CSR ‘must be allied to political lobbying’September 2004
Companies have been told that they must start working more closely with governments and policymakers if corporate social responsibility is to make further advances.
In an analysis of progress to date, the UK-based SustainAbility consultancy reports that despite the ‘impressive momentum’ of what it calls the ‘corporate responsibility movement’, CSR practitioners are ‘bumping up against real limits’ to what they can achieve.
It points out that many of the underlying issues – such as climate change and HIV and Aids – are so huge that companies can only make substantial progress if they enter the political sphere and push for wider social change.
‘Business is generally encouraged to stay out of politics, but the challenge business leaders face is increasingly political,’ says the consultancy.
It urges companies to lobby for systemic changes at global level and to work alongside civil society and governments in ‘progressive alliances’ to achieve public policy changes ‘that directly address social and environmental challenges’.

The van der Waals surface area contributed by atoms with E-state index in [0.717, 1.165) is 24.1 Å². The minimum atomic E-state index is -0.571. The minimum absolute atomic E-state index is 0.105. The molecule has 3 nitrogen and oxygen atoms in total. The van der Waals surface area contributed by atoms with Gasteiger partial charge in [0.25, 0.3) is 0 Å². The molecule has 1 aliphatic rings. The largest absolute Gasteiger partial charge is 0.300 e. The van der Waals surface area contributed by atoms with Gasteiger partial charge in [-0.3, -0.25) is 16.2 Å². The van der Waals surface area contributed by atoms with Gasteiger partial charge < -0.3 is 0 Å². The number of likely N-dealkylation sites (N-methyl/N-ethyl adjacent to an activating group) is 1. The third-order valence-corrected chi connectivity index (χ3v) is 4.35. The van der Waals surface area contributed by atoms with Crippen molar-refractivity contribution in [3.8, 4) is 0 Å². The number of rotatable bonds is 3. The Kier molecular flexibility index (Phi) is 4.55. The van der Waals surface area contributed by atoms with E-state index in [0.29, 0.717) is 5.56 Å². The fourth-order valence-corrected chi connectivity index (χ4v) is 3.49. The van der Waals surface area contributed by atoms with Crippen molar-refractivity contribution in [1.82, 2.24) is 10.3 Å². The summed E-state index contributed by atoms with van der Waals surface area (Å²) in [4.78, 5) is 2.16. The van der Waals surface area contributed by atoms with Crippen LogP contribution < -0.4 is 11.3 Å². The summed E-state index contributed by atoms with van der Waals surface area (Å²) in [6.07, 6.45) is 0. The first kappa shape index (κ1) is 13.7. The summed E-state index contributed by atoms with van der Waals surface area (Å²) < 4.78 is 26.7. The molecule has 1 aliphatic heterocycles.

The analysis, Gearing Up, argues that the efforts of business ‘are being outpaced by the problems’, and the field is ‘constrained by too narrow a focus and a lack of appropriate links to wider global, regional and national governance frameworks’.
John Elkington, chair of the consultancy, said business leaders might not like the idea of becoming more overtly involved in social and environmental policymaking, but they ‘need to help governments to act courageously in areas such as climate change, corruption and HIV and Aids.’
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